Pope Emeritus Benedict XVI, who was Pope from April 2005 to February 2013, died earlier today aged 95.
The President of the Bishops’ Conference of Scotland Bishop Hugh Gilbert has paid tribute to Pope EmeritusBenedict XVI who died earlier today (Saturday 31 December 2022). Commenting on the late Pope Emeritus, Bishop Gilbert said:
“With the passing of Pope Emeritus Benedict, we lose one of the leading Catholic figures of the second half of the 20th century and the beginning of our own. By nature a shy and scholarly man and by profession a priest-theologian, he found himself drawn ever more into public life as Archbishop of Munich, as Prefect of the Congregation of the Doctrine of the Faith in Rome and finally as Pope - the first German since the end of the 2nd World War to attain world pre-eminence. His memorable State visit to the United Kingdom in 2010 began in Scotland. The gentle and prayerful intelligence revealed during that visit disarmed his critics. He was often misunderstood, even caricatured. Contrary to a widespread perception, however, he was a resolutely contemporary “confessor of the faith", deeply and critically engaged with modern thought, a lucid and unacademic preacher and pastorally sensitive. His bold, independent spirit surprised us all with his decision to resign while in office, the first Pope to do so for centuries. He once wrote: “my basic intention has been to expose the real core of the faith underneath the encrustations, and to give this core its true power and dynamism. This has been the constant direction of my life.” His full stature will surely emerge increasingly. May he rest in peace.”
Pope Emeritus Benedict was born Joseph Ratzinger on 16 April 1927 at Marktl am Inn, in Bavaria, near the Austrian border. His mother had worked as a cook; his father was a policeman whose criticisms of the Nazis led to the family moving from one small town to another.
On 29 June 1951, he and his brother Georg were ordained priests.
He taught theology at Freising and then in Bonn. From 1963 to 1966 he taught at Münster, and from 1966 to 1969 in Tübingen. In 1969 he took up a professorship at the University of Regensburg. In 1962, aged 35, he had accompanied Cardinal Josef Frings of Cologne as a peritus, or theological adviser, to the Second Vatican Council, attending all four sessions.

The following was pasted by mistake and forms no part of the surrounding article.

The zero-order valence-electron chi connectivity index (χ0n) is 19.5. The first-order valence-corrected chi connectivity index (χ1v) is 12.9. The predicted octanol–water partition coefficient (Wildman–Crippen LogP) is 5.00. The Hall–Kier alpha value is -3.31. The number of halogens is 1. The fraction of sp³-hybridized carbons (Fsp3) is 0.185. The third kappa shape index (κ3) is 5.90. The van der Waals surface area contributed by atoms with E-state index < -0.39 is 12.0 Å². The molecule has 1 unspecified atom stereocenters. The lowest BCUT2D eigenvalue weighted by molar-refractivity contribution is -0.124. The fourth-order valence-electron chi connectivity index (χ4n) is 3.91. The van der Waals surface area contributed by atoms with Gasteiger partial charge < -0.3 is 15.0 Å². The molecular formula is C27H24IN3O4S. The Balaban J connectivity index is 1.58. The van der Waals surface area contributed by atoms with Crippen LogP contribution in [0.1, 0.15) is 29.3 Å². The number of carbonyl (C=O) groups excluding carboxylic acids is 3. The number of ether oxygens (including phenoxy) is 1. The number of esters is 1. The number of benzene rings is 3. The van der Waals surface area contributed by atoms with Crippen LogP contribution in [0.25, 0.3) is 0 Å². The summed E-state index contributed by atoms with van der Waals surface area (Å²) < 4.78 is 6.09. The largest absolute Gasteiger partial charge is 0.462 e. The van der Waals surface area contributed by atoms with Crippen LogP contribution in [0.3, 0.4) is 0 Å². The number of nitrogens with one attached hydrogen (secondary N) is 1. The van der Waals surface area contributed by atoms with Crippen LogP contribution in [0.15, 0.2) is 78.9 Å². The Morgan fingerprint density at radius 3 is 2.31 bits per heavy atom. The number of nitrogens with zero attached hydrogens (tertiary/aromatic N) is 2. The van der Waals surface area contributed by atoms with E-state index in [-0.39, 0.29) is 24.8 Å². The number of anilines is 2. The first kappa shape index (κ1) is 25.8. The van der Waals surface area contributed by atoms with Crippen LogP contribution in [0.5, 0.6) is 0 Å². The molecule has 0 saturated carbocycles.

Archbishop and Cardinal
In 1977, Pope Paul VI named him Archbishop of Munich and later that year he was made a cardinal. In 1981, Pope John Paul appointed Cardinal Ratzinger as Prefect of the Congregation for the Doctrine of the Faith, the department of the curia responsible for promoting and defending the Catholic faith.
In the six years leading up to its publication in 1992, Cardinal Ratzinger headed the committee that drew up the Catechism of the Catholic Church, encouraged by Pope John Paul II. It aimed at being an organic synthesis of the essentials of Catholic doctrine, as regards both faith and morals, in the light of the Second Vatican Council.
On 19 April 2005, Cardinal Ratzinger, aged 78, was elected Pope, and chose the name Benedict. He was the first German pope in almost 1,000 years. Pope Benedict wrote three encyclicals. Deus Caritas Est (God is Love, 2005) discussed the positive value of two Greek words for love, eros and agape, and of the word for friendship, philia. In Spe Salvi (Saved by Hope, 2007) he explored the relationship between the virtue of hope and Christian redemption. caritas in Veritate (Love in Truth, 2009) covered aspects of social justice, global development and respect for the environment. Another encyclical, Lumen Fide (The Light of Faith) was finished by his successor, Pope Francis.
On 11 February 2013 he announced that he would retire, aged 85 years he was the fourth oldest person ever to be Pope. He died aged 95 on Saturday 31 December 2022.
Text and Photo credit: Scottish Catholic Media Office